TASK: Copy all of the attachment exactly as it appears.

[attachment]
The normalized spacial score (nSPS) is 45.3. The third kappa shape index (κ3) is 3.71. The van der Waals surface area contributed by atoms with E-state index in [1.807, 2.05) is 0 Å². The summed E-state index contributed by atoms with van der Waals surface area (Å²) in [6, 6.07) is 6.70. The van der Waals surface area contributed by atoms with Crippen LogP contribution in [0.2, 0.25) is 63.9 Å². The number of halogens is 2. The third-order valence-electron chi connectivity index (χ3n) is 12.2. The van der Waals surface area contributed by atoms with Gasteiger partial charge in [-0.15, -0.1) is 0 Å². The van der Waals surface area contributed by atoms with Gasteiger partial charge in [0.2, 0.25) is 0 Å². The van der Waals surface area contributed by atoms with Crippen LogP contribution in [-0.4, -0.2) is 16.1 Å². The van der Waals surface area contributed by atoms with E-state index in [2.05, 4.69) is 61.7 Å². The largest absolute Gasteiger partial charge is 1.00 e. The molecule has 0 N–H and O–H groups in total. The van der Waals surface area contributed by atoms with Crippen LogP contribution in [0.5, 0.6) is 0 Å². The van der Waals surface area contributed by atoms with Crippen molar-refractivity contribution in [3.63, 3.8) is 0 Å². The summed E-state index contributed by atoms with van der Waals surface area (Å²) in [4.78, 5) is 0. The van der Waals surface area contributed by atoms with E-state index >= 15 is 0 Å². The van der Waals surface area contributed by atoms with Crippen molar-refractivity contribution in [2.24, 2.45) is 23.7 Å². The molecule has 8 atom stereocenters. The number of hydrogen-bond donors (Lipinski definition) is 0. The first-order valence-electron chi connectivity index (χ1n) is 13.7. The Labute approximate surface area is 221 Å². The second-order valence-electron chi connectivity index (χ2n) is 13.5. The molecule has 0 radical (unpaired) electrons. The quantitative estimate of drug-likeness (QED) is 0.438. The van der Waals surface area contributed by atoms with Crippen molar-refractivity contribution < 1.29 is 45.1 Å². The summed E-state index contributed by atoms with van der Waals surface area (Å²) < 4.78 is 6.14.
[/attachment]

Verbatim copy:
The normalized spacial score (nSPS) is 45.3. The third kappa shape index (κ3) is 3.71. The van der Waals surface area contributed by atoms with E-state index in [1.807, 2.05) is 0 Å². The summed E-state index contributed by atoms with van der Waals surface area (Å²) in [6, 6.07) is 6.70. The van der Waals surface area contributed by atoms with Crippen LogP contribution in [0.2, 0.25) is 63.9 Å². The number of halogens is 2. The third-order valence-electron chi connectivity index (χ3n) is 12.2. The van der Waals surface area contributed by atoms with Gasteiger partial charge in [-0.15, -0.1) is 0 Å². The van der Waals surface area contributed by atoms with Gasteiger partial charge in [0.2, 0.25) is 0 Å². The van der Waals surface area contributed by atoms with Crippen LogP contribution in [-0.4, -0.2) is 16.1 Å². The van der Waals surface area contributed by atoms with E-state index in [2.05, 4.69) is 61.7 Å². The largest absolute Gasteiger partial charge is 1.00 e. The molecule has 0 N–H and O–H groups in total. The van der Waals surface area contributed by atoms with Crippen LogP contribution in [0.5, 0.6) is 0 Å². The van der Waals surface area contributed by atoms with Crippen molar-refractivity contribution in [3.63, 3.8) is 0 Å². The summed E-state index contributed by atoms with van der Waals surface area (Å²) in [4.78, 5) is 0. The van der Waals surface area contributed by atoms with E-state index >= 15 is 0 Å². The van der Waals surface area contributed by atoms with Crippen molar-refractivity contribution in [2.24, 2.45) is 23.7 Å². The molecule has 8 atom stereocenters. The number of hydrogen-bond donors (Lipinski definition) is 0. The first-order valence-electron chi connectivity index (χ1n) is 13.7. The Labute approximate surface area is 221 Å². The second-order valence-electron chi connectivity index (χ2n) is 13.5. The molecule has 0 radical (unpaired) electrons. The quantitative estimate of drug-likeness (QED) is 0.438. The van der Waals surface area contributed by atoms with Crippen molar-refractivity contribution < 1.29 is 45.1 Å². The summed E-state index contributed by atoms with van der Waals surface area (Å²) < 4.78 is 6.14.